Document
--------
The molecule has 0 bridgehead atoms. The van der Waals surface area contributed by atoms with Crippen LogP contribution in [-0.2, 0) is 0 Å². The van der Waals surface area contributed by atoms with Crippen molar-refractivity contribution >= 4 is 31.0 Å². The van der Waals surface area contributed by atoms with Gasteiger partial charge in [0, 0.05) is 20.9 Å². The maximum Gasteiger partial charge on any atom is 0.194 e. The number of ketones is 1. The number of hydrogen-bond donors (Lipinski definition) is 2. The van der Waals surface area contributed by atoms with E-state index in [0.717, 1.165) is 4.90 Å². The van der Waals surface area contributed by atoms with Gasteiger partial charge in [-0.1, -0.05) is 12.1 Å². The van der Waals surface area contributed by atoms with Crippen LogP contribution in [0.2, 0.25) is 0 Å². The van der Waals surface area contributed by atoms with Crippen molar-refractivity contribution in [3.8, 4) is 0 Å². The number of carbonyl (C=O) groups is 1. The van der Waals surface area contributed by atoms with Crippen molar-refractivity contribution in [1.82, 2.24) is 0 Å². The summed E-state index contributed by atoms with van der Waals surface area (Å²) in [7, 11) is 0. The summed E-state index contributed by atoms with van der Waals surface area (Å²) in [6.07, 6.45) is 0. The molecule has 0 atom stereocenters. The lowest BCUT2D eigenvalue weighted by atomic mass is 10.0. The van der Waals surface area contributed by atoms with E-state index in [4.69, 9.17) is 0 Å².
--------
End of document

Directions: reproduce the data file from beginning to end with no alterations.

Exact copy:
The molecule has 0 bridgehead atoms. The van der Waals surface area contributed by atoms with Crippen LogP contribution in [-0.2, 0) is 0 Å². The van der Waals surface area contributed by atoms with Crippen molar-refractivity contribution >= 4 is 31.0 Å². The van der Waals surface area contributed by atoms with Gasteiger partial charge in [0, 0.05) is 20.9 Å². The maximum Gasteiger partial charge on any atom is 0.194 e. The number of ketones is 1. The number of hydrogen-bond donors (Lipinski definition) is 2. The van der Waals surface area contributed by atoms with E-state index in [0.717, 1.165) is 4.90 Å². The van der Waals surface area contributed by atoms with Gasteiger partial charge in [-0.1, -0.05) is 12.1 Å². The van der Waals surface area contributed by atoms with Crippen LogP contribution in [0.2, 0.25) is 0 Å². The van der Waals surface area contributed by atoms with Crippen molar-refractivity contribution in [3.8, 4) is 0 Å². The number of carbonyl (C=O) groups is 1. The van der Waals surface area contributed by atoms with Crippen molar-refractivity contribution in [1.82, 2.24) is 0 Å². The summed E-state index contributed by atoms with van der Waals surface area (Å²) in [7, 11) is 0. The summed E-state index contributed by atoms with van der Waals surface area (Å²) in [6.07, 6.45) is 0. The molecule has 0 atom stereocenters. The lowest BCUT2D eigenvalue weighted by atomic mass is 10.0. The van der Waals surface area contributed by atoms with E-state index in [4.69, 9.17) is 0 Å².